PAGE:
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Physical Activity of Adolescents with and without Disabilities from a Complete Enumeration Study (n = 128,803): School Health Promotion Study 2017

by Kwok Ng 1,2,*, Päivi Sainio 3 and Cindy Sit 4
School of Educational Sciences and Psychology, University of Eastern Finland, P.O. Box 111, FI-80101 Joensuu, Finland
Department of Physical Education and Sport Sciences, University of Limerick, V94 T9PX Limerick, Ireland
Department of Welfare, Finnish Institute for Health and Welfare, P.O. Box 30, FI-00271 Helsinki, Finland
Department of Sports Science and Physical Education, The Chinese University of Hong Kong, Hong Kong, China
Author to whom correspondence should be addressed.
Int. J. Environ. Res. Public Health 2019, 16(17), 3156;
Received: 7 July 2019 / Revised: 23 August 2019 / Accepted: 24 August 2019 / Published: 29 August 2019
(This article belongs to the Special Issue Disabilities, Health and Well-being)
Evidence suggests that adolescent males take part in more moderate-to-vigorous physical activity (MVPA) than females, and that adolescents with disabilities participate in even less. Public health data are typically based on the international physical activity (PA) recommendations of at least 60 minutes of MVPA daily. However, it appears that data are lost because a person who reports MVPA 0–6 days a week is grouped together and is considered as ‘inactive’. Therefore, the purposes of this study were to report differences among adolescents with and without disabilities who were ‘active’ and ‘inactive’ and to explore differences by sex. A complete enumeration study (2017 School Health Promotion Survey; n = 128,803) of Finnish adolescents aged between 14–19 years old was conducted. The single item self-report MVPA was used with items from the Washington Group on Disability Statistics. Data were grouped into physiological and cognitive disabilities and were split into active and inactive adolescents based on the PA recommendations; subsequently, binary logistic regression analyses were performed. Data from the inactive participants were analyzed with multivariate analysis of covariance and effect sizes were reported. Approximately 10% of males and 17% of females reported disabilities. There were fewer adolescents with disabilities who took part in daily PA (OR = 0.90, CI = 0.85–0.94), especially among those with cognitive disabilities (OR = 0.86, CI = 0.82–0.91). There were more active male than female adolescents (OR = 1.48, CI = 1.43–1.52). Of the inactive adolescents, females reported similar MVPA to males, with and without disabilities after controlling for age, school type, and family financial situation. Inactive adolescents with walking difficulties reported the least amount of MVPA (males; mean = 2.24, CI = 2.03–2.44, females; mean = 2.18, CI = 1.99–2.37). The difference in means with adolescents without disabilities according to Cohen’s d effect size was medium for males (0.56) and females (0.58). The effect sizes from all other groups of disabilities were small. The difference in PA between males and females has diminished among the inactive groups, yet there is still a need to improve the gap between males and females, especially for those who meet the PA recommendations. More strategies are needed to improve MVPA among adolescents with disabilities, especially those with cognitive disabilities. View Full-Text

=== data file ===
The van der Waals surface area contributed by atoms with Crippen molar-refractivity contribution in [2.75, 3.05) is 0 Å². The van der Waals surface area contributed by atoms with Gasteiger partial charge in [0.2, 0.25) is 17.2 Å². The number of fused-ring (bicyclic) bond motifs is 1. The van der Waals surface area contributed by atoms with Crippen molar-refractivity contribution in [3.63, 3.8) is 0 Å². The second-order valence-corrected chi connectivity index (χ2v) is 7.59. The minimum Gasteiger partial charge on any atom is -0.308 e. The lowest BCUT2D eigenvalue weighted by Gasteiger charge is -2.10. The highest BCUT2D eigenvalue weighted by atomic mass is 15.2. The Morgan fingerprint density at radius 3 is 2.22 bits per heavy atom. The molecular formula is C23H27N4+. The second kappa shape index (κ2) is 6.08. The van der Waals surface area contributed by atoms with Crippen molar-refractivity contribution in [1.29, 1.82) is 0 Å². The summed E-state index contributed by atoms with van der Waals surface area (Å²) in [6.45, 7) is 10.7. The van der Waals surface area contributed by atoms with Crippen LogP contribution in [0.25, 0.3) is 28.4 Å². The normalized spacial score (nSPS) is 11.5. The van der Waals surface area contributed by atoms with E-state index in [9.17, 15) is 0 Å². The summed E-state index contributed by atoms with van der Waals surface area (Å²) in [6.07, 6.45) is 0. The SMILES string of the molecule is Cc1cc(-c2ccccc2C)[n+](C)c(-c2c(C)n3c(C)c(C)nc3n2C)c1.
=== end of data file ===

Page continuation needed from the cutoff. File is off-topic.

Keywords: children; disability; teenager; Washington Group; functional difficulties; exercise children; disability; teenager; Washington Group; functional difficulties; exercise
MDPI and ACS Style

Ng, K.; Sainio, P.; Sit, C. Physical Activity of Adolescents with and without Disabilities from a Complete Enumeration Study (n = 128,803): School Health Promotion Study 2017. Int. J. Environ. Res. Public Health 2019, 16, 3156.

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